Tech giant Microsoft last week announced a new initiative called Project Artemis, a grooming detection technique it developed along with a handful of companies — including New Hope-based The Meet Group, known for gaming and dating apps such as MeetMe, Tagged and NextDate.
The technique works with text-based conversations, and will scan, evaluate and “rate” conversation characteristics to determine if the language being used could be predatory, Microsoft said. The rating will be sent to human moderators at participating companies for review, who can then identify threats and inform law enforcement.
Project Artemis came out of a 2018 Microsoft hackathon which was sponsored by the WePROTECT Global Alliance and the Child Dignity Alliance. This new technology is the result of 14 months of cross-industry work from Microsoft, along with gaming and messaging app makers The Meet Group, Roblox, Kik and others to help identify potential instances of child online grooming for sexual purposes and to operationalize an effective response.
The technique was built using an existing Microsoft patent called PhotoDNA which aides in the detection and reporting of child sexual exploitation images, the company said. Microsoft has been leveraging the technique in programs on its Xbox platform and is exploring its use in chat services, including Skype.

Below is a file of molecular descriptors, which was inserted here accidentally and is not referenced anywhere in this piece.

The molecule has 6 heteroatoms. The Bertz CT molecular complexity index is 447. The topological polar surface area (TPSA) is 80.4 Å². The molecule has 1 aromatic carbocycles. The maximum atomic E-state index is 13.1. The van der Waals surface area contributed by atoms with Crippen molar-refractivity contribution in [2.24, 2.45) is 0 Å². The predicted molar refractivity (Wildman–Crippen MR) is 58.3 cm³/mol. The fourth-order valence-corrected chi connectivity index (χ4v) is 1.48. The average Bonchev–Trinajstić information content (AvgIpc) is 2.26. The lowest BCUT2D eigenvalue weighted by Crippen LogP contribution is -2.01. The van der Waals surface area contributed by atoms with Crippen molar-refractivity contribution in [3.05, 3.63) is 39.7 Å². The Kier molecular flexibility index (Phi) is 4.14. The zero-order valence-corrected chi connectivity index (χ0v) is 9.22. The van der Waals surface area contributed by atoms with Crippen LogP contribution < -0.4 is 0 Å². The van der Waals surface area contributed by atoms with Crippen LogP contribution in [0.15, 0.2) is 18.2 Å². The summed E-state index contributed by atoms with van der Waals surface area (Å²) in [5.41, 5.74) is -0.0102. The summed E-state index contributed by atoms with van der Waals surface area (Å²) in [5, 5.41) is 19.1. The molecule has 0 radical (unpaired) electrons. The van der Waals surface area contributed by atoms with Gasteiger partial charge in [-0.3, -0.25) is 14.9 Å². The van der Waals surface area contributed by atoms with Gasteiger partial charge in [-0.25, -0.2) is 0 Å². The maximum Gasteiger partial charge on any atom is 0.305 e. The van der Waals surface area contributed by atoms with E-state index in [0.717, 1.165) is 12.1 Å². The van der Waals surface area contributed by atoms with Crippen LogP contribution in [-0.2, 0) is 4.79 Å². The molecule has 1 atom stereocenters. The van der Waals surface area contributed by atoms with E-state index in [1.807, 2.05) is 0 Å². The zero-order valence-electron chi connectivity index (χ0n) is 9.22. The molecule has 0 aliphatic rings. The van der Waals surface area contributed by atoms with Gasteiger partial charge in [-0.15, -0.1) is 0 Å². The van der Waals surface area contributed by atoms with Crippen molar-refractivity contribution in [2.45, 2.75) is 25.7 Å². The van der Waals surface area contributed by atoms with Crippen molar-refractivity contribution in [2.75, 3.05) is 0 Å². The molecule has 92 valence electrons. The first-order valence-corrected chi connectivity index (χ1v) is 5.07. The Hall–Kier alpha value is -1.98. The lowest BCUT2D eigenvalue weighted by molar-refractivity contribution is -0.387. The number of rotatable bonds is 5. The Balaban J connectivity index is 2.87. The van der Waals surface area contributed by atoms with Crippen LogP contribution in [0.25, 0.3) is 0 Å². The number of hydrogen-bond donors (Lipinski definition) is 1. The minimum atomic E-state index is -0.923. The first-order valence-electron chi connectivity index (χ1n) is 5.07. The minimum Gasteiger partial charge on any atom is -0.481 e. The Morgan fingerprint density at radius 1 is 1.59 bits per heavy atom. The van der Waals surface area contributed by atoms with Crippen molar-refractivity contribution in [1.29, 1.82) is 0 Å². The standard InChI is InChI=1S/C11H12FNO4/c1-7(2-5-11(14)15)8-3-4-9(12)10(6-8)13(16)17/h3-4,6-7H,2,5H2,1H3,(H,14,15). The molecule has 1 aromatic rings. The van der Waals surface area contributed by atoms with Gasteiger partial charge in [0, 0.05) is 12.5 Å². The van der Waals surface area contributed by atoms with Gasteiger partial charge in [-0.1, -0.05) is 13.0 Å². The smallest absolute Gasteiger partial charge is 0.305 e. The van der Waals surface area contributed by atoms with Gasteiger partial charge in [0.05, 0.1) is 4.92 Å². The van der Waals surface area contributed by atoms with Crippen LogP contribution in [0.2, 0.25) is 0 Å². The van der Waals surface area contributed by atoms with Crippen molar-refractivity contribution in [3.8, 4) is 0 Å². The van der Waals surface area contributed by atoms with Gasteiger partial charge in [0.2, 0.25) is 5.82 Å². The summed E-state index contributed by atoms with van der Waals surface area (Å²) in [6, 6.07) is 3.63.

The licensing and adoption of the technique will be handled by Thorn, an anti-human trafficking tech nonprofit, Microsoft said.
The Meet Group addresses safety on its its site, and prohibits those under 18 from using the apps, stating: “Minors are not permitted on our platforms, and a minor attempting to log in would be blocked.”
Microsoft said that the National Center for Missing and Exploited Children, ECPAT International, INHOPE and the Internet Watch Foundation all provided valuable feedback throughout the process of developing the technique.
“Keeping children safe is a responsibility that we take incredibly seriously,” said Geoff Cook, CEO of The Meet Group, in a statement. “While we prohibit minors from using our apps, the broader threat of child sex predators exists across the social landscape. We are pleased to have been invited to partner with one of the world’s most respected companies on this important issue.”
Companies and services that want to test and adopt the technique can contact Thorn at firstname.lastname@example.org.
P.S. On the challenges of protecting kids online: The Beau Biden Foundation for the Protection of Children just released a new ebook, “7 Things You Didn’t Know About Your Child’s Digital Life.” Read more about it and online safety in general in this Technical.ly Delaware story.
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